Pesticide Transport and Fate
Monitoring in the Environment
Methods for Measuring Human Exposure to the Agent
Strategies for Preventing and Controlling Pesticides
Harmful Effects of Alachlor
Dose Response of Alachlor
Absorption, Distribution and Metabolism
Sites of Toxicity
Biomarkers of Disease and Molecular Mechanisms of Action
Monitoring Pesticides in the Environment
Pesticides in the environment can be measured using many different techniques depending upon what medium is being tested and what the point of interest is. Sample collection for pesticide monitoring may range from grab samples out of waterways to the capture of fish or birds to test tissue levels. Most commonly, an area of concern will be monitored on a regular basis. It is possible to monitor soil, water, and air for amounts of pesticide.
Soil properties play a large role in how pesticides are distributed through out the landscape. Soils that are subject to wind erosion can be a concern for airborne pesticides. Soils that allow water to flow through them quickly like sandy soils may be a concern for pesticide leaching which means that the pesticide will move through the soil with water or to a lesser extent through gas exchange. Unless there is reason to believe that unusually high amounts of pesticide exist, such as a chemical spill, soil is not generally monitored on a regular basis.
Humans are more interested in the water that leaves the soil, so more often wells, shallow water tables, aquifers, streams, and lakes will be monitored regularly to determine if pesticides or their degradation products are present. The Environmental Protection Agency (EPA) began recommending regular water monitoring for pesticides in the late 1970s and early 1980s when it was discovered that pesticides and/or their degradation products were showing up in groundwater and surface water studies. Since then, monitoring of water for pesticides occurs regularly in many areas.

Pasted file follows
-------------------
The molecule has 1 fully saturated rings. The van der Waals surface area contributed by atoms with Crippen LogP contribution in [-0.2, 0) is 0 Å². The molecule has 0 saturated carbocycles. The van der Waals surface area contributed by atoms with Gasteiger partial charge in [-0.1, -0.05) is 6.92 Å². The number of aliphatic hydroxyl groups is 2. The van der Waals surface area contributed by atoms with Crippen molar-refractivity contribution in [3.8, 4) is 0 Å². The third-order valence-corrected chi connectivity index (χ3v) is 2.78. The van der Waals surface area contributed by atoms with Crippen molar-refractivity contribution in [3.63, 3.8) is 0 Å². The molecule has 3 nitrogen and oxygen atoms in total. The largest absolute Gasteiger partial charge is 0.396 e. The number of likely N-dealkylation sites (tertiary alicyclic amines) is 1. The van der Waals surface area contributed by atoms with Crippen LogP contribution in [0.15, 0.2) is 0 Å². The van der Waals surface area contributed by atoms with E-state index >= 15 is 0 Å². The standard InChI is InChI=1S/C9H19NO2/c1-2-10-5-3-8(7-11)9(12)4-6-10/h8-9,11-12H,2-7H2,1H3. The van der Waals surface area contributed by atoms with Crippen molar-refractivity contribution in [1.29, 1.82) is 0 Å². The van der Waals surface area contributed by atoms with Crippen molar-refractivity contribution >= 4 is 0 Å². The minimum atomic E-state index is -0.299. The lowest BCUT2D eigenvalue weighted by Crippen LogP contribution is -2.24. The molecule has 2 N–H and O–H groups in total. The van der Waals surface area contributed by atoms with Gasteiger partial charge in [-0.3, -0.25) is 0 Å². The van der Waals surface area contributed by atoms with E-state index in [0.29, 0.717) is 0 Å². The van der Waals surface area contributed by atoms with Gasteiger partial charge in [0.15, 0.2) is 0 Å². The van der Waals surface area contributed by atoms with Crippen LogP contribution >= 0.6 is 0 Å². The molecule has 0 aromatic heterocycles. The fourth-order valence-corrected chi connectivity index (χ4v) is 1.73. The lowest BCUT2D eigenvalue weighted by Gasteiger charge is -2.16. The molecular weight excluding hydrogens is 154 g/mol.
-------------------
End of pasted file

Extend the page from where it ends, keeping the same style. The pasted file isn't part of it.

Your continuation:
Air is also of concern. Studies done in the recent past have found that air contains levels of pesticides that have been used in the past as well as those that are used today. However, several other environmental contaminant and quality issues take priority over pesticides in ambient air (meaning when there is not direct cause to suspect elevated levels of pesticides), and it is not common for air to be monitored regularly for pesticides. Also, rain causes the wet deposition of pesticides so often rain water will be monitored in favor of regular air monitoring because rain can be an indicator of amounts of pesticide in the atmosphere as well as pesticides that are being deposited on land or water bodies.
Tissues of organisms that humans eat such as fish are studied often to determine amounts of contaminants that are present so that recommendations can be made as to relatively safe levels of consumption. Pesticides are included in these studies if they have a tendency to bioaccumulate.
Coupe, R.H., M.A. Manning, W.T. Foreman, D.A. Goolsby, and M.S. Majewski. 1995. Occurrence of Pesticides in Rain and Air in Urban and Agricultural Areas of Mississippi, April-September 1995
Minnesota Department of Agriculture (MDA). Pesticide Monitoring in Water Resources 2003: Water Quality Monitoring Program.
Minnesota Pollution Control Agency (MPCA). Minnesota 2001-2005 Non-point Source Management Program Plan (NSMPP).
Natural Resource Conservation Service (NRCS). 2000. Environmental Indicators of Pesticide Leaching and Runoff from Farm Fields.